PhD Engineering, Computer Science

PhD in Computer Science degree program caters to the development of strong computer and information technology skills that can be applied in different professional pursuits. The course curriculum of this degree program allows the students to become experts in information system analysis, programming and hardware installation, server management and networking, system analysis, computer architecture organization, data analysis and software technology that is used in leading global organizations. After completing this degree programs, students become eligible to acquire employment at not only big multi nationals but also government and state agencies as well.

In order to apply for the Phd in Engineering – computer science degree program you must have a graduate degree in computer science or engineering.

WHAT YOU'LL LEARN

As a result of completing this program, students should be able to

  • Learn to think independently (unless you're in an intense lab structure where your adviser or post-docs dictate your research, but that seems very uncommon).
  • Spend a few years thinking deeply about a problem that they are interested in
  • Learn how to break down problems, and set about seeking to solve them.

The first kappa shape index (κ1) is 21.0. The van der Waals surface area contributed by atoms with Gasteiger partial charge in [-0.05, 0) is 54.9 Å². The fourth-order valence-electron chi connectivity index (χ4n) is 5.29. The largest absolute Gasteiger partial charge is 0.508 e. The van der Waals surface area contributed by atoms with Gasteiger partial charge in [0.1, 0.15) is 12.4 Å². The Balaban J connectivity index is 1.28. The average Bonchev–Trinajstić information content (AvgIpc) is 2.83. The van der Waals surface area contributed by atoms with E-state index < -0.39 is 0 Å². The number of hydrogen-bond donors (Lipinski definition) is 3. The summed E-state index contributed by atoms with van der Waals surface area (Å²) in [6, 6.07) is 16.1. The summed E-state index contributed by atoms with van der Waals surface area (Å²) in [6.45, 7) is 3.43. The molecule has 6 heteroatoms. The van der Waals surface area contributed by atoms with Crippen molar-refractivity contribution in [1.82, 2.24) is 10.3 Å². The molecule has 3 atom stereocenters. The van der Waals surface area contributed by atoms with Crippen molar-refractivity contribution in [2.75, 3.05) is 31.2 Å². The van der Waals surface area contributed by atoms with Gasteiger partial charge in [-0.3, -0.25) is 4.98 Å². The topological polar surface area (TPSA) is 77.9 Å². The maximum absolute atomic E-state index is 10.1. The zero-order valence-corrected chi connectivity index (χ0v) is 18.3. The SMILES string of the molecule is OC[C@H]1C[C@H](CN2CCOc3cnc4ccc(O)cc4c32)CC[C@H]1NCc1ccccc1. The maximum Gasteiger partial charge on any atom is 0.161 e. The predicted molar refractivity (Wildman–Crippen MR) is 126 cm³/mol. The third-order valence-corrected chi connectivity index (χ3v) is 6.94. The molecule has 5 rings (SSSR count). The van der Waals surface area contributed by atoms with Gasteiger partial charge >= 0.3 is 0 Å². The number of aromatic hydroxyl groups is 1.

General studies
subjects
semester
units
course
description

Information Research Strategies

2

Introduction to information research including electronic resources. This course is designed to help researchers locate, evaluate, and use information. It includes exploration of the research process, search strategies, locating resources, source documentation, and organization of research.

General studies
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semester
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Statistical Modeling and Analysis for Complex Data Problems

2

Reviews some of today's more complex problems, and reflects some of the important research directions in the field. Twenty-nine authors – largely from Montreal's GERAD Multi-University Research Center and who work in areas of theoretical statistics, applied statistics, probability theory, and processes – present survey chapters on various theoretical and applied problems of importance and interest to researchers and students across a number of academic domains.

Optimal Experimental Design

2